Danette Wicker inherited her entrepreneurial spirit from her father. In the 1960s, McDonald’s did not allow people of color to own franchises. “A white man partnered with my dad and four other African Americans, and we got our first McDonald’s store.” Her father told her that she could either be ““a worker bee or a queen bee, but you can’t be both.” A business leader was born.
Danette’s Urban Oasis, started in 2003, is located in South Main Village. Wicker is a licensed massage therapist and nail technician, but she calls herself a body worker. Her passion for helping others through body work was born out of her mother’s battle against breast cancer. Before her mother’s death at 47, aromatherapy, massage therapy, reflexology and other alternative treatments helped alleviate her pain.
Because of their socio-economic position, Wicker’s family had not been exposed to these alternate therapies. She felt the call to not only become a body worker but to offer her services at affordable rates, making these therapies accessible to everyone. She charges $35 an hour for massages, and the price hasn’t changed in 17 years. Located near the hospital district, Wicker is able to serve a wide array of clients. “I have immunodeficient clients and wheelchair clients that need to be cared for.”
Wicker feels that Fort Worth needs to do more to support Black-owned businesses. She has tried to get the attention of publishers and other media outlets to no avail. “I feel being a Black–owned business in Fort Worth is a tale of not being seen. Representation matters. I always ask, ‘Can you see me? Can you see Danette’s Urban Oasis? I am here!’” She built her business through her own hard work, word of mouth marketing, and personal networking.
Then COVID-19 hit.
“COVID-19 shut us down in one day. I had to contact 80 clients to tell them we are closed and I have no idea when we will reopen. It plunged us into debt and uncertainty.” Wicker’s business further decreased because some of her clients were furloughed or are extremely ill and don’t have the funds to afford her work. After the protests sparked by the killing of George Floyd, her business suffered further because she had to close her doors early to comply with the citywide curfew.
These civic upheavals, coupled with the fact that live events she planned to attend to showcase her product lines were cancelled, meant that Wicker is sitting on a stockpile of inventory with no sales outlet. Ever resourceful, she changed her business model, almost overnight. E-commerce now provides most of her income.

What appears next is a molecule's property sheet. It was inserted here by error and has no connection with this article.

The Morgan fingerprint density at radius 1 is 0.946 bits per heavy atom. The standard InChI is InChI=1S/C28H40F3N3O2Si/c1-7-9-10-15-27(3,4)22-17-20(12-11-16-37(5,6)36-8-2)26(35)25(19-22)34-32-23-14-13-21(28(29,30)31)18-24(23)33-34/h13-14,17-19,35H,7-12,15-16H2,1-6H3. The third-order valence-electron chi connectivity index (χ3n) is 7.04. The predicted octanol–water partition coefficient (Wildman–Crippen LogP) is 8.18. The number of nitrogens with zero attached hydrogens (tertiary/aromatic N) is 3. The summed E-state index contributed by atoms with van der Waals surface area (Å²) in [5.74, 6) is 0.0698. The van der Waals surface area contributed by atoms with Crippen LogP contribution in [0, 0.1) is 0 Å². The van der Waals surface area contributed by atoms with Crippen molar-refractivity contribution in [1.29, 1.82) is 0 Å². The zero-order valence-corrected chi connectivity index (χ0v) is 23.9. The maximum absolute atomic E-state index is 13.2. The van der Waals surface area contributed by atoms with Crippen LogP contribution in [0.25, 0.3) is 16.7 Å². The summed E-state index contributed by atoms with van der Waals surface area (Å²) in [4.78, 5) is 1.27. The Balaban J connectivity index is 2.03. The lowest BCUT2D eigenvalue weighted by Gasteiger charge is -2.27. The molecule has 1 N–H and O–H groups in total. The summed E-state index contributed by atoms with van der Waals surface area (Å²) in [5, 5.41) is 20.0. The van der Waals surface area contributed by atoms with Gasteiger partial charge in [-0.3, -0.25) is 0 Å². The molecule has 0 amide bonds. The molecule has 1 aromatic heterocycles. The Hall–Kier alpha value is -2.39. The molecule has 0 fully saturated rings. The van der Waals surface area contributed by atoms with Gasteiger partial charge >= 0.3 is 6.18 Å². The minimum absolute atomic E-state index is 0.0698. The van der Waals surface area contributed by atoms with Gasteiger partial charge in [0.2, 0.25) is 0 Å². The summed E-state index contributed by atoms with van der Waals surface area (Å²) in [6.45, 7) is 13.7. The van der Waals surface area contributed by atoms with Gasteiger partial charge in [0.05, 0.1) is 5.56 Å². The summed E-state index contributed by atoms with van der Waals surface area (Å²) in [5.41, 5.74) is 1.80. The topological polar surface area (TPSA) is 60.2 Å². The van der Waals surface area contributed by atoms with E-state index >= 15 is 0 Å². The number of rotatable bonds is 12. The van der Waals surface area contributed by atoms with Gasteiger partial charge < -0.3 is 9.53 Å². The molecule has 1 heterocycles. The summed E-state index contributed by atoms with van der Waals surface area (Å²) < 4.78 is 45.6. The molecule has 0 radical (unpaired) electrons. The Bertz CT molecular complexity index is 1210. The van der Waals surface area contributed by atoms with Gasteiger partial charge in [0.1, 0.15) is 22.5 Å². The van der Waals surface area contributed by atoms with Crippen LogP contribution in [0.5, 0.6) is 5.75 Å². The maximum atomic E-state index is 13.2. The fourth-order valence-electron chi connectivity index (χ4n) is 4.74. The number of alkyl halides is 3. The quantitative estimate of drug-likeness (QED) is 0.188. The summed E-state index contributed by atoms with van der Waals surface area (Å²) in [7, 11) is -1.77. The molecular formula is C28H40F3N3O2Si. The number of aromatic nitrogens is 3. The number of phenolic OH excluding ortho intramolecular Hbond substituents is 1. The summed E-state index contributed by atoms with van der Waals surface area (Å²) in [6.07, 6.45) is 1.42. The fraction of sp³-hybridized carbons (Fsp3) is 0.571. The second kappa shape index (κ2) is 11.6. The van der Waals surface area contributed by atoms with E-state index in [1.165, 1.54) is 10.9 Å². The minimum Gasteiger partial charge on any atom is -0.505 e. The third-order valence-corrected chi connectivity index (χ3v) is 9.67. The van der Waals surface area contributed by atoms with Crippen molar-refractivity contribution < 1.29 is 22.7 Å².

Roman Emperor and Stoic philosopher Marcus Aurelius said, “The impediment to action advances action. What stands in the way becomes the way.” In other words, the things we think are blocking our path are not blocking our path; they are our path. Wicker has openly, and with hope in her heart, embraced these words. All small businesses who strive to overcome this upside–down, post-COVID world in which we find ourselves, must do the same if they wish to survive.
“I am not fearful that the world is going to implode. I hate the term pivot because it’s almost like it’s this nice little easy little thing you’re doing. It’s like being a marionette. It is up and down and chaotic. It’s not easy and it’s not smooth.”
Wicker took what was a largely in-person business with limited online sales and flipped it on its head. It takes an immense amount of courage and fortitude to accomplish such a feat, especially quickly as she has done it. One of Danette’s Urban Oasis’s greatest strengths, though, are quality product lines that easily compete with any other local boutiques or department store. She can sell these lines at incredibly competitive prices because she doesn’t carry the overhead of the big box stores. She is also able to offer free shipping. In fact, during Fort Worth’s shutdown, she offered front porch delivery just to make sure she kept her customers.
Happily, Danette’s Urban Oasis is open again. “We have added enhanced COVID–19 protocols to protect myself and my clients. We added an extensive line of face masks, sanitizers, and unique protective gear.” In the midst of her own personal business struggles, Wicker is still able to find ways to help in our community. She is donating 10% of sales of certain gift line sales to Hope Farm in July and Young Men’s Leadership Academy in August. “We wanted to help young people in our community.”